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Canada-China Foreign Investment Promotion And Protection Agreement (Fipa)

If the agreement is indeed an important step forward for Canada`s relations with China, it is difficult to understand why it is shrouded in secrecy, why it has not been ratified for almost two years, and why there has been no attempt to answer questions with something that goes far beyond air insurance that it is a good thing. On paper, the new foreign investment law is expected to expand foreign investors` access to China (Articles 4, 16, 17) and improve the protection of their intellectual property (Articles 22, 23, 26 and 39). In this context, the language of Article 22 on forced technology transfer is important as it expresses Beijing`s message to the world that China, as an honest broker, is open to trade and investment, while underspeaking the growing importance of technology in today`s geopolitics. Article 22 of the new law, which prohibits the forced transfer of technology by administrative authorities or staff, is a direct response to concerns expressed by foreign investors for years because they are forced to divest themselves of their intellectual property. According to a 2018 Wall Street Journal article, China`s tactic for forced technology transfer included « pressure on U.S. partners in joint ventures to abandon technology, use local courts to invalidate U.S. companies` patents and licensing agreements, send cartels and other investigators, and submit regulatory bodies with experts capable of passing on trade secrets to Chinese competitors. » The new law directly addresses the subject. 97 Cf. Canada`s FIPP with Costa Rica (Annex I (VI) (1)- (2)); Croatia (Annex I, point VI, points 1 to 2); Ecuador (Article II, points 4(a) to (b)); Egypt (Article II(4)(a) to (b)); Latvia (Article II(4)(a) to (b)); Panama (Article II(4)(a) to (b)); Philippines (art. II(4)- (5)); Romania (Article II(4)(a) to (b)); Trinidad and Tobago (Article II, points 4(a) to (b)); Ukraine (Article II(4)(a) to (b)); Uruguay (Annex I, point VI, points 1 to 2); and Venezuela (Annex II, points 3(a) to (b)). see Annex 2 to this article; Relevant contractual texts available online: DFATD . For China, the « national security review » may include a review of different forms of investment for national security purposes. On the date of entry into force of this Agreement, the specific legal document on China`s National Security Review is the Circular of the General Office of the State Council on the Establishment by Foreign Investors of the Security Screening System for the Merger and Acquisition of Domestic Enterprises, which focuses on the review of mergers and acquisitions of domestic enterprises by foreign investors.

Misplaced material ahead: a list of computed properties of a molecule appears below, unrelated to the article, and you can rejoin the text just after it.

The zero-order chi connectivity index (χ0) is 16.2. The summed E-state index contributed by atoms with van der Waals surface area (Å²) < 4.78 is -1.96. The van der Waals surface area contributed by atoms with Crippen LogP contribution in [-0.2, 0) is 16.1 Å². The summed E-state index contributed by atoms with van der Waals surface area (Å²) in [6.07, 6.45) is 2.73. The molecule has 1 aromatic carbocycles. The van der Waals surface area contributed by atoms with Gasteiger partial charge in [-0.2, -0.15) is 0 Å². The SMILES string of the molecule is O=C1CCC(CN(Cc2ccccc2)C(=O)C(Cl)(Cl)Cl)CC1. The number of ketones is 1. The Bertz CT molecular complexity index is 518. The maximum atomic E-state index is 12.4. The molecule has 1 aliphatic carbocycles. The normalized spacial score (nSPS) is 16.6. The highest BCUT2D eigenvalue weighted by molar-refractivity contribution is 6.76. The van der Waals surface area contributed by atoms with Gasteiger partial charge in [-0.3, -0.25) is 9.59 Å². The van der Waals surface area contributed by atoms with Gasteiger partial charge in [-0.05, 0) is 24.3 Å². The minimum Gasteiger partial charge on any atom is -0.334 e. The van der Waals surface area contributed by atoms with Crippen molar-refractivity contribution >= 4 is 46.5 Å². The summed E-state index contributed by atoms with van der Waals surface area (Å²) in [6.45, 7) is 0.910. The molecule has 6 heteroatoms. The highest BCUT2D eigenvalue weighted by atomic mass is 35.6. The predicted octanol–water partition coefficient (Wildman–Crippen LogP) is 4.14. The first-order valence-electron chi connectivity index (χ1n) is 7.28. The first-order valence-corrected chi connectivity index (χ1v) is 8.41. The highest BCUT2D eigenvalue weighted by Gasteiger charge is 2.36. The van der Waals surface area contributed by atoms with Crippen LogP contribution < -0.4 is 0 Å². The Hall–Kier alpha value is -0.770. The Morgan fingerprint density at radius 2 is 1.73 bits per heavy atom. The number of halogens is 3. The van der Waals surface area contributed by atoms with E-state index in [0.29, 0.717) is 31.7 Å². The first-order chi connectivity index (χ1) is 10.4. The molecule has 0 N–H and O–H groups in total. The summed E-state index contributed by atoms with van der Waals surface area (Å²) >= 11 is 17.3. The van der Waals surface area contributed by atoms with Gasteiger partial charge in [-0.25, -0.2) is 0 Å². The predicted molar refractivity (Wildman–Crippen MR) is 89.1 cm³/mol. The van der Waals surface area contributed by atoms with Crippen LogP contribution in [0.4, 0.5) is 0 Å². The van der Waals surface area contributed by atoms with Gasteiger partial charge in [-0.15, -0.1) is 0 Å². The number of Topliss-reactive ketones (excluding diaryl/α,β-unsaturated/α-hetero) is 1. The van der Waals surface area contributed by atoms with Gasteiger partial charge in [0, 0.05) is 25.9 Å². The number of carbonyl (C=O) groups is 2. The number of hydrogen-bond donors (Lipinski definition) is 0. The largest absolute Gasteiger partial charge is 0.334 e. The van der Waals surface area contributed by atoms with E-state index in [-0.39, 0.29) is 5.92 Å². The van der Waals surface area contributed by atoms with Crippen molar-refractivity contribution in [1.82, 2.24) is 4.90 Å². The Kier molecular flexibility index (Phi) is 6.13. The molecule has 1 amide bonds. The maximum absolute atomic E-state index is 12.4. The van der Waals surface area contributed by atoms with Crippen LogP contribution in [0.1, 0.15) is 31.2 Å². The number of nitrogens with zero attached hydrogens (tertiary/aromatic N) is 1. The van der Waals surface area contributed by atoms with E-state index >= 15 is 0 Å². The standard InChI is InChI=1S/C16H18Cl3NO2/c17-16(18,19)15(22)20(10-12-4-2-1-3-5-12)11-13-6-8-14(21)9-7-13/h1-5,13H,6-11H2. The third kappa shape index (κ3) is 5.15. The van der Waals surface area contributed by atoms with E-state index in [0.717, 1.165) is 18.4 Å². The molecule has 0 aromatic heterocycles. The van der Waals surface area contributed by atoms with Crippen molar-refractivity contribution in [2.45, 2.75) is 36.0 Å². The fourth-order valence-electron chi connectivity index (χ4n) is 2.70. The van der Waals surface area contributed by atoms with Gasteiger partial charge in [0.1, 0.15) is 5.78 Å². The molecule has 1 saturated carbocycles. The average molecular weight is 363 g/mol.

115 Rpc FIPPA, a.a., note 2, Article 8(1)(b) (the most general elimination treatment does not apply to `treatment granted under a bilateral or multilateral international agreement in force before 1 January 1994`). Most-favoured-nation also does not cover trade agreements (China FIPPA, Ibid., Article 8(1)(a)(i)), but this does not affect this analysis, since the express application of most-favoured-nation treatment to FIPP after 1993 is sufficient to undermine Canada`s restrictive language after 2001 (provided that before 2001, language offers more favourable treatment to foreign investors than post-2001 language). China`s new foreign investment law certainly shows China`s willingness to tackle issues that affect foreign investors – and the wider international community. But will the intention translate into real and positive change? 99 (c.B the Agreement between the Government of Canada and the Government of the Eastern Republic of Uruguay for the Promotion and Protection of Investments, Can TS 1999 No. 31, Annex I, Section VI, point 1 (in force on 2 June 1999): « Decisions of a Party on whether or not the creation of a new entity is permitted, or the acquisition of an existing enterprise or an interest in that enterprise by investors or potential investors of the other party is not subject to dispute settlement [i.e. .

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